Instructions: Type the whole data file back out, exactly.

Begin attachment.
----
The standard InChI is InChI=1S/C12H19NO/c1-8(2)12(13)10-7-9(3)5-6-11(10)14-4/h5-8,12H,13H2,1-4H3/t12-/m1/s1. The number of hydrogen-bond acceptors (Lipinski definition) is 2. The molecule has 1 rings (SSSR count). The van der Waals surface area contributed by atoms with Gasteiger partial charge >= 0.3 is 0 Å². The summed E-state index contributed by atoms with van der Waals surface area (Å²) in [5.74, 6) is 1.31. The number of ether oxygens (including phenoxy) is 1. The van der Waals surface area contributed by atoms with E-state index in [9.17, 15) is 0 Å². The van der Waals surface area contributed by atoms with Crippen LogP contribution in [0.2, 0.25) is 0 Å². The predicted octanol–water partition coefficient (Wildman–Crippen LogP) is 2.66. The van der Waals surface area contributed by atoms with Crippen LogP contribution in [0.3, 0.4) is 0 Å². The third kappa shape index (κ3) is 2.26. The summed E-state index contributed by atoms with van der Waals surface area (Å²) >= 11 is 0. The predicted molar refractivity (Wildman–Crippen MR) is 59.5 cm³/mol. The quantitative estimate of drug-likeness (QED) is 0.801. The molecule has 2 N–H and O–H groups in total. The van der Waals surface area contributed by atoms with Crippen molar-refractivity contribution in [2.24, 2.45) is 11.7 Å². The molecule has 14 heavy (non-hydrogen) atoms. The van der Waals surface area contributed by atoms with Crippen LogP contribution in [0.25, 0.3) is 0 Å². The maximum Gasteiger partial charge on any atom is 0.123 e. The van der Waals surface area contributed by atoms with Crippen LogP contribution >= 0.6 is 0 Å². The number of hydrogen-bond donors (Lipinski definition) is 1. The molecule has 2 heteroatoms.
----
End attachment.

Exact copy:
The standard InChI is InChI=1S/C12H19NO/c1-8(2)12(13)10-7-9(3)5-6-11(10)14-4/h5-8,12H,13H2,1-4H3/t12-/m1/s1. The number of hydrogen-bond acceptors (Lipinski definition) is 2. The molecule has 1 rings (SSSR count). The van der Waals surface area contributed by atoms with Gasteiger partial charge >= 0.3 is 0 Å². The summed E-state index contributed by atoms with van der Waals surface area (Å²) in [5.74, 6) is 1.31. The number of ether oxygens (including phenoxy) is 1. The van der Waals surface area contributed by atoms with E-state index in [9.17, 15) is 0 Å². The van der Waals surface area contributed by atoms with Crippen LogP contribution in [0.2, 0.25) is 0 Å². The predicted octanol–water partition coefficient (Wildman–Crippen LogP) is 2.66. The van der Waals surface area contributed by atoms with Crippen LogP contribution in [0.3, 0.4) is 0 Å². The third kappa shape index (κ3) is 2.26. The summed E-state index contributed by atoms with van der Waals surface area (Å²) >= 11 is 0. The predicted molar refractivity (Wildman–Crippen MR) is 59.5 cm³/mol. The quantitative estimate of drug-likeness (QED) is 0.801. The molecule has 2 N–H and O–H groups in total. The van der Waals surface area contributed by atoms with Crippen molar-refractivity contribution in [2.24, 2.45) is 11.7 Å². The molecule has 14 heavy (non-hydrogen) atoms. The van der Waals surface area contributed by atoms with Crippen LogP contribution in [0.25, 0.3) is 0 Å². The maximum Gasteiger partial charge on any atom is 0.123 e. The van der Waals surface area contributed by atoms with Crippen LogP contribution >= 0.6 is 0 Å². The number of hydrogen-bond donors (Lipinski definition) is 1. The molecule has 2 heteroatoms.